I’ll wax romantic about the splendors of spring in a moment, but first there’s a hard truth to be told. Before spring becomes beautiful, it’s plug-ugly, nothing but mud and muck. I’ve walked through early spring fields that will suck the boots off your feet, a world so wet and woeful you yearn for the return of snow and ice.
Of course, there’s a miracle inside that muddy mess: those fields are a seedbed for rebirth. I love the fact that the word humus, the decayed organic matter that feeds the roots of plants, comes from the same word-root that gives rise to humility. It’s an etymology in which I find forgiveness, blessing, and grace. It reminds me that the humiliating events of life — events that leave “mud on my face” or “make my name mud” — can create the fertile soil that nourishes new growth.
Spring begins tentatively, but it advances with a tenacity that never fails to touch me. The smallest and most tender shoots insist on having their way, pressing up through ground that looked, only a few weeks earlier, as if it would never grow anything again. The crocuses and snowdrops don’t bloom for long. But their mere appearance, however brief, is always a harbinger of hope — and from those small beginnings, hope grows at a geometric rate. The days get longer, the winds get warmer, and the world grows green again.
As my personal winters turn slowly toward spring, I find it hard enough to keep slogging through “the mud within.” I find it even harder to credit the small harbingers of new life to come, hard to be hopeful until the outcome is secure. Spring teaches me to look more closely within myself and trust the green tendrils of possibility: the intuitive hunch that may morph into a larger insight, the glance or touch that may start to thaw a frozen relationship, the stranger’s act of kindness that makes the world seem like home again.
Late spring, with the world in full bloom, isn’t easy to write about. The season becomes so exuberant that it caricatures itself — which is why it has long been the province of poets with more passion than skill. Their poetry is sappy, but maybe that’s the point: why not embrace spring’s hyperbole? Life is not meant to be forever measured and meted as winter compels us to do. Most of the time it can and should be spent in a riot of generosity as we, like spring itself, throw caution to the winds.
Spring is potlatch time in the natural world, a bounty of blooming beyond all necessity and reason — animated, it would appear, by nothing other than the sheer joy of it. The gift of life, which winter threatened to withdraw, is granted once again, with compound interest. Rather than hoarding life, nature gives it all away. There’s a paradox here, one known in all the world’s wisdom traditions: when you receive a gift, the only way to keep it alive is to pass it along.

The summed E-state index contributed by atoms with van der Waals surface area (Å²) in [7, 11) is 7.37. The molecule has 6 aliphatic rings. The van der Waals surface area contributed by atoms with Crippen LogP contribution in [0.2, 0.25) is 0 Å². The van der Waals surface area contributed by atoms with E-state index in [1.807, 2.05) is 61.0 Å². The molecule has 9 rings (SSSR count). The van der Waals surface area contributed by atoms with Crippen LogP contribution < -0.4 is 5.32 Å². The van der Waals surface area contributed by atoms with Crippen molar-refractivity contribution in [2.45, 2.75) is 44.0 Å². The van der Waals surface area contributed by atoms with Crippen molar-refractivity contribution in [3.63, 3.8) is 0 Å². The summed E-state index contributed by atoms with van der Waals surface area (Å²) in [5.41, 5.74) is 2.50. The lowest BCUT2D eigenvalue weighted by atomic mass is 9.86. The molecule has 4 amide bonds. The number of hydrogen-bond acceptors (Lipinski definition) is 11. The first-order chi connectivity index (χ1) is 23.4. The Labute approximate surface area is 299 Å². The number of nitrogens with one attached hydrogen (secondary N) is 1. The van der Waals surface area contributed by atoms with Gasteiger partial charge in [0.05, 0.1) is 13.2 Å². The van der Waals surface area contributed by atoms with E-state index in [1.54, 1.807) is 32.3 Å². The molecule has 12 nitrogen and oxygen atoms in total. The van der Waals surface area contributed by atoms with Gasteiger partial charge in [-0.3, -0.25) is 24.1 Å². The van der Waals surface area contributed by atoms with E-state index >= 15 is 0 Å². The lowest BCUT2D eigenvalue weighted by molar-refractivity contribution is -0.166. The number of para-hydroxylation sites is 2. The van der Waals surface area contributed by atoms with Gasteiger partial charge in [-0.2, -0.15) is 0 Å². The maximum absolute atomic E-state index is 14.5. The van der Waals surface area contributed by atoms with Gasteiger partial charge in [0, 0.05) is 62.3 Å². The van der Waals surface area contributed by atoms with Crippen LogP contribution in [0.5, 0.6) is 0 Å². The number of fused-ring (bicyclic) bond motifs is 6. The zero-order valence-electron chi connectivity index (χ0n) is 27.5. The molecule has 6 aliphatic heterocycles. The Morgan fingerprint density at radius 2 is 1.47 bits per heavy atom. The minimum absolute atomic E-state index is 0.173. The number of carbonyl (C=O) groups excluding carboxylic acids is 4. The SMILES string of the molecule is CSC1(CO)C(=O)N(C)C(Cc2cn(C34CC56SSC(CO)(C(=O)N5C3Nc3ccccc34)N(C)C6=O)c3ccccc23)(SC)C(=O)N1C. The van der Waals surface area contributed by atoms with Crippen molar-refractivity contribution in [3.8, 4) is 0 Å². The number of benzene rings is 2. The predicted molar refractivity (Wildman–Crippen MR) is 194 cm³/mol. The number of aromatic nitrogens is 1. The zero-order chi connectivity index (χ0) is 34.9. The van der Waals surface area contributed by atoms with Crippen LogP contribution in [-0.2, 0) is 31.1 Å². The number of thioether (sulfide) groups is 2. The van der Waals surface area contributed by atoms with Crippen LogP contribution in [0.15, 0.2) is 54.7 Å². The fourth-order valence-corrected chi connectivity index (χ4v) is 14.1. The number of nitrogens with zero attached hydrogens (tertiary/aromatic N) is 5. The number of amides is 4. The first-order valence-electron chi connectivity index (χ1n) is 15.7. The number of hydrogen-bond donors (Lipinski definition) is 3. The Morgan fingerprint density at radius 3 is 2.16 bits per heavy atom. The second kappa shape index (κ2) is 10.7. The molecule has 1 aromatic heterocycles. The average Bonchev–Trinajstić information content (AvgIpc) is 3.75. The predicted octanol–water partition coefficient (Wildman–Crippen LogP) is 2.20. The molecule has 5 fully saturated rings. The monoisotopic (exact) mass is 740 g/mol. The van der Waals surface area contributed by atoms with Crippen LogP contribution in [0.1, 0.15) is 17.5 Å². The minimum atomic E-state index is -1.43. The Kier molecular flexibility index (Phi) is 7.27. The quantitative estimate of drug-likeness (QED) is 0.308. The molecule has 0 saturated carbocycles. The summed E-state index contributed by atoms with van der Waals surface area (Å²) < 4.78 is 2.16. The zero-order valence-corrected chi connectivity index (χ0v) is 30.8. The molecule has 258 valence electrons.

The realists tell us that nature’s extravagance has the practical function of increasing the odds of survival, and of course they are right. But ever since I read Annie Dillard on the immoderation of trees, I’ve been convinced that practicality is not the whole story.
Dillard begins with an exercise to help us understand how unnecessarily complex the structure of a tree is. If you doubt that claim, she says, first try making a detailed scale model of the next tree you see. Then, taunting the realists, she writes,
You are God. You want to make a forest, something to hold the soil, lock up solar energy, and give off oxygen. Wouldn’t it be simpler just to rough in a slab of chemicals, a green acre of goo?
From autumn’s profligate seeding to the great spring give-away, nature teaches a steady lesson. If we want to save our lives, we must spend them with abandon. When we’re obsessed with bottom lines and productivity, with efficiency of time and motion, with the rational relation of means and ends, with projecting reasonable goals and making a beeline toward them, it’s unlikely we will ever know the fullness of spring in our own lives.
By the way, where did we get that “beeline” thing? Just watch the bees in the spring — they flit all over the place, flirting with both the flowers and their fates. Yes, the bees are productive. But no science can persuade me that they are not dancing for the joy of it.
I’m guessing that deep inside their monastic hives, the bees have read Thomas Merton, who wrote,
We are invited to forget ourselves on purpose, cast our awful solemnity to the winds and join in the general dance.
So let’s listen to the music, catch the beat, get out on the dance floor, and bust some moves. It’s spring, people, and the general dance will soon be in full swing!